Monday 25 July 2016

Jamie Baxter

I've blogged previously about the fundamental role that top-notch poetry journals can play in drawing our attention to new names and keeping us up with more established writers' recent work. Perhaps one of the most consistent over-achievers in this respect is The Next Review, and its latest issue is no exception.

On finally finding time to sit down and read through it, five poems by Jamie Baxter leapt off the page. They were keenly observed, measured, restrained yet packed with emotional charge. I googled him, of course, and encountered further excellent examples of his verse at The Literateur (see link here).  Another poet to follow and another reminder of why I value my magazine subscriptions so much!

Saturday 16 July 2016

Inspiring and depressing

Kate Clanchy's recent feature in The Guardian, titled The Very Quiet Foreign Girls poetry group, was both inspiring and depressing.

The inspiring aspect was the way Clanchy described how she used poetry to help her disadvantaged pupils, demonstrating once more just how powerful verse can be as a positive influence on traumatised children. The depressing aspect was her point of comparison with a very different group that she had taught some years before:

"I had judged the Foyle and run the course back in 2006, and seven years on, the Foyle young poets group I had taught were scything through Oxbridge, publishing poetry pamphlets with Faber, writing for the national press, and all the time networking frantically. By mixing together this group of exceptionally talented youngsters – many of them privileged but a few definitely not – that course had forcefully changed most of their lives. I wanted some of that for our students: not just the poetry, but the sense of entitlement, and, yes, the networking too."

I have absolutely nothing against the Foyle Young Poets scheme, quite the opposite in fact, while I understand and share Clanchy's well-meaning argument. My concern is with the portrayal of that first group's achievements, with the implicit definition of success and the conception of poetry as a career that revolves around "networking frantically". Verse is a vocation, never a career.

Tuesday 12 July 2016

The ache of possibility, Alan Buckley's The Long Haul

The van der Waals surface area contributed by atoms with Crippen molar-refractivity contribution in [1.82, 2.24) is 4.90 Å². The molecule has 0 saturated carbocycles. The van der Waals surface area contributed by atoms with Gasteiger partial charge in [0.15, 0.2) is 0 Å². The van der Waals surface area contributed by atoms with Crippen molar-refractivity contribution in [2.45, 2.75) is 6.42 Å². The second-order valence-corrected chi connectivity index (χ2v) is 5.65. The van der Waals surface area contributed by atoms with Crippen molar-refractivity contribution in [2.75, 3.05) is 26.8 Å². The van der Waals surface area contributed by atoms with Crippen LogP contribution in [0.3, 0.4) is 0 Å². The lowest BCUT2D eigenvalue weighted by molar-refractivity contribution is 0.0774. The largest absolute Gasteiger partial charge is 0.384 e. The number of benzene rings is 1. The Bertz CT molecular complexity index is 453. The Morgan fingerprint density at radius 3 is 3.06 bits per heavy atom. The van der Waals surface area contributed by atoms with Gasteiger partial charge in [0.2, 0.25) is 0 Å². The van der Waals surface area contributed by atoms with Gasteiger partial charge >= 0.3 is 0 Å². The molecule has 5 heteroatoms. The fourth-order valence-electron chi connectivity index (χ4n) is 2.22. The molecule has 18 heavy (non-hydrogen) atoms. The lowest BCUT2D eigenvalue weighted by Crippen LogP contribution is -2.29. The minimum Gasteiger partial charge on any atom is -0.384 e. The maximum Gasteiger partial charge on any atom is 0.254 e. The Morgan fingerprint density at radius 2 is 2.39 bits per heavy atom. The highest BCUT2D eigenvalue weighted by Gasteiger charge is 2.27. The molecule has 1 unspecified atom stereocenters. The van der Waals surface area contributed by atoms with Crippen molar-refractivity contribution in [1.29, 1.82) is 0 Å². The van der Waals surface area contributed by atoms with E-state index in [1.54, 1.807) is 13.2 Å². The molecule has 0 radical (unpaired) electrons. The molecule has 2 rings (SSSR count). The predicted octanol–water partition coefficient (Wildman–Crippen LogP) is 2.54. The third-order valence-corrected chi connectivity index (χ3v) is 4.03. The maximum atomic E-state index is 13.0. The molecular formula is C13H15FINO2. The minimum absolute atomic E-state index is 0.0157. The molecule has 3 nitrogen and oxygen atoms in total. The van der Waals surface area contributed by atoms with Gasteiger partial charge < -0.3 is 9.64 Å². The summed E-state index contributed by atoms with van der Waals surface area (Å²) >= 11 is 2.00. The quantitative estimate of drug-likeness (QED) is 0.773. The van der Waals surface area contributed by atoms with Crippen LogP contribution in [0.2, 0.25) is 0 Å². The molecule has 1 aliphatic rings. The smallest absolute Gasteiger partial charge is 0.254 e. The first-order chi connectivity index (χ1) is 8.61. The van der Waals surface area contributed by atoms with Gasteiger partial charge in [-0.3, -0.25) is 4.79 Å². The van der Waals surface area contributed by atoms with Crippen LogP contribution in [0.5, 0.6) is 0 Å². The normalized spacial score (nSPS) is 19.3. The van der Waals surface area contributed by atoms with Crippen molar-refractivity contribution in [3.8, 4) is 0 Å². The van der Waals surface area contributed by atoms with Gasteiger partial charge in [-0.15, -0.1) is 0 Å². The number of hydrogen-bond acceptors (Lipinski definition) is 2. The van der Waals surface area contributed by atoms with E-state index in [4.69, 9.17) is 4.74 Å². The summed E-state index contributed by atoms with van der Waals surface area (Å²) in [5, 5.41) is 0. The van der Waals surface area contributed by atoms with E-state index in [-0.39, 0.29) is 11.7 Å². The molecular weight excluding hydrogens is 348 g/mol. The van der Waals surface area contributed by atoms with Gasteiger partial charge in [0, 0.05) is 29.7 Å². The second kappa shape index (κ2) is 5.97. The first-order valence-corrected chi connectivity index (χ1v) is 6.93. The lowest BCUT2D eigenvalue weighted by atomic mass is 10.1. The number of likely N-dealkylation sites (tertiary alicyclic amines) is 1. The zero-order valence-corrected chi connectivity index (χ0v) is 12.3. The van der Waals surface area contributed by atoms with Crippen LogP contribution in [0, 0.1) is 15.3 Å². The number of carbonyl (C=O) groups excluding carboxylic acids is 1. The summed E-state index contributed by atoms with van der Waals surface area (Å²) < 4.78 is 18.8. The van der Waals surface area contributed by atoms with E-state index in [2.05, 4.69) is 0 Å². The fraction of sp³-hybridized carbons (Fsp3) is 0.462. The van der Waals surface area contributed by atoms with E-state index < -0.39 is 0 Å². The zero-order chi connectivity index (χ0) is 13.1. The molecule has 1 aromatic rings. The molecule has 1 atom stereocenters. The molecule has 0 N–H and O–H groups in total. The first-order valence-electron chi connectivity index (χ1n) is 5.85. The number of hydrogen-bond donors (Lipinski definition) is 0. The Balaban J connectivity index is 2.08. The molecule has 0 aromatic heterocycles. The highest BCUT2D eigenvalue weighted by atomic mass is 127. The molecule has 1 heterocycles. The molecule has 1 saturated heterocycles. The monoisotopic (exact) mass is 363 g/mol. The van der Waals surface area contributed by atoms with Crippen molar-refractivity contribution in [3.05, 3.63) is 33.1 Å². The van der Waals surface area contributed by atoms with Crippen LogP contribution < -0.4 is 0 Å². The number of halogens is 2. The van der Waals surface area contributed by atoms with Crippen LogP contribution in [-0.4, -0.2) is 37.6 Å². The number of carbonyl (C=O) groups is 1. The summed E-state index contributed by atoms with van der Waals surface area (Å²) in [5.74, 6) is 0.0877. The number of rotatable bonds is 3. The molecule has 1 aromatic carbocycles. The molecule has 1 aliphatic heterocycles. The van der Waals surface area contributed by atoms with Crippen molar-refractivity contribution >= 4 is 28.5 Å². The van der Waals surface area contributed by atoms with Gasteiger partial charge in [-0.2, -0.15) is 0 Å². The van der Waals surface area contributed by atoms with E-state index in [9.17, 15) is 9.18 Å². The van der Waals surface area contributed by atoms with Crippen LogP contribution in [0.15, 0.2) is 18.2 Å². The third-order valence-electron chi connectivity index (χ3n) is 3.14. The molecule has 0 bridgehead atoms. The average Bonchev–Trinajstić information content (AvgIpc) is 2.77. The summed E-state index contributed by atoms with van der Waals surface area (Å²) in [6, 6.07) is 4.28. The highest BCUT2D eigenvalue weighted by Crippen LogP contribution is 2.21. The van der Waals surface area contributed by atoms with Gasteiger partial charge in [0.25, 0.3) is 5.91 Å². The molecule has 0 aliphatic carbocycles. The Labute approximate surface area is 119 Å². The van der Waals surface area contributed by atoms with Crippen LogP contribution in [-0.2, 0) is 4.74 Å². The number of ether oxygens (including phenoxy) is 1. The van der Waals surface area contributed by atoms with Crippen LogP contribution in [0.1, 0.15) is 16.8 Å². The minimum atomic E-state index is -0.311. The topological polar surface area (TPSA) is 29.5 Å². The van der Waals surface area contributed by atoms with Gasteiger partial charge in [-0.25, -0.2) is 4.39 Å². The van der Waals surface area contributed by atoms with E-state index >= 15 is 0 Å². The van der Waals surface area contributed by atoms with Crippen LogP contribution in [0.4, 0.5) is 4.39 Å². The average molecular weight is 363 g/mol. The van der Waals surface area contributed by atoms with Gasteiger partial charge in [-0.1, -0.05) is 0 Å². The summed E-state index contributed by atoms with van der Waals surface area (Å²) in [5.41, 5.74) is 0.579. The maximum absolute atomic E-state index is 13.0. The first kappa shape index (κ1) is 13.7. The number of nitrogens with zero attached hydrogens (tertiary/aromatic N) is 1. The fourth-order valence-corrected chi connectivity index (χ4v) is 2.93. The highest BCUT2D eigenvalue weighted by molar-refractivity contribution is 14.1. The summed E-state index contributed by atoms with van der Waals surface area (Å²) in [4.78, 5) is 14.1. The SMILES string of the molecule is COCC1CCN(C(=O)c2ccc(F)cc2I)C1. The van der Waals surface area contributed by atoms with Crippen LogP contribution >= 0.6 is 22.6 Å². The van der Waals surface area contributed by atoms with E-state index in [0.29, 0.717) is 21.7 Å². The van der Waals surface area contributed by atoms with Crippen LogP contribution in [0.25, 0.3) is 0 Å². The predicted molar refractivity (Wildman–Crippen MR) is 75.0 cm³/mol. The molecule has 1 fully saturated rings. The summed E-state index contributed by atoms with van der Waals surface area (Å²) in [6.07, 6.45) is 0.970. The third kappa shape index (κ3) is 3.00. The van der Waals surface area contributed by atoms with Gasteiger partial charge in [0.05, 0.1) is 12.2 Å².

Alan Buckley’s new pamphlet, The Long Haul (HappenStance Press, 2016), sets out its stall from the title onwards.

The afore-mentioned title works on two levels. On the one hand, it’s the closing words to a delicious poem called “Stalactites”. On the other, it’s an implicit reference to Buckley’s poetic journey. Following a well-received pamphlet back in 2009, this is only his second publication. He represents the antithesis of a careerist bright young thing.

Hard-earned, slow-burning skill runs throughout The Long Haul. The pacing of lines is so measured and precise that the craft and ear involved go almost unnoticed. One specific example of Buckley’s deft pacing is his use of qualifiers, as in the following extract from “Loch Ness”:

“…Better, surely, to have
the doubt, the ache of possibility.”

Meanwhile, in another poem, titled “His Failure”, Buckley takes those qualifiers a step further into altered repetition:

“… I felt
Like a god. No – scrub the indefinite article –
like God. My hangover, though, was two days of hell…”

Only an extremely talented and experienced poet can pull off this device and make it necessary to the poem in hand. Moreover, Buckley qualifies his statements not to undermine them but to layer them and grant them depth.

Aesthetic texturing works hand in hand with pivotal thematic concerns. Buckley portrays the long-learnt absence of absolutes in language and life. The kid, the student, the young lover are all gone and are all still there in the older man. He dares to feel, again and again, as in “Flame”:

“…And lovers know too
how even a single
flame might raise
a scar that time can’t heal.

So come, stand next to me;
let’s flip this little box.
Strike softly away from the body.
See how it urges us.”

Of course, the key here is the sudden rush of “urges” after two weak syllables, cadence melded to meaning.

This is an unusual pamphlet by an unusual poet, one who quietly grafts and grafts away, before presenting us with sure-footed piece after sure-footed piece. A first full collection by Alan Buckley would be a book to behold. For the moment and for a fair old time to come, we’ll have to savour these nineteen chiselled poems. After all, he’s in it for The Long Haul.

Friday 8 July 2016

The cat flap

As part of the website for his new proofreading and copy editing venture, Copy Cats, Richie McCaffery has launched a poetry-oriented blog, titled The Cat Flap, alongside the business side of things.

There are already several intriguing and thought-provoking posts on subjects such as the value or otherwise of poetry reviews (see here) and the possible reasons why certain poets are forgotten while others are fêted (see here). The Cat Flap is an extremely welcome addition to the poetry blogging scene and I'll be following its progress with relish!

Sunday 3 July 2016

The unexpected

No matter how much craft and how many drafts I devote to certain poems, they never seem to come alive. However, their trail remains in my notebook. When I move on to a new one, I trawl back through its predecessor and start on the first page with a list of those clumsy pieces, with the challenge of previous failures.

When flicking through the pages of the full notebook, I spot that those drawn-out efforts are interspersed with sudden new poems in unexpected bursts. And that penultimate word becomes key. The unexpected is where verse is born, where the subconscious springs a surprise and I realise it's been brewing a new poem for weeks or months, or a fresh tangent turns stale stanzas on their head and one of the old drafts springs to life at last.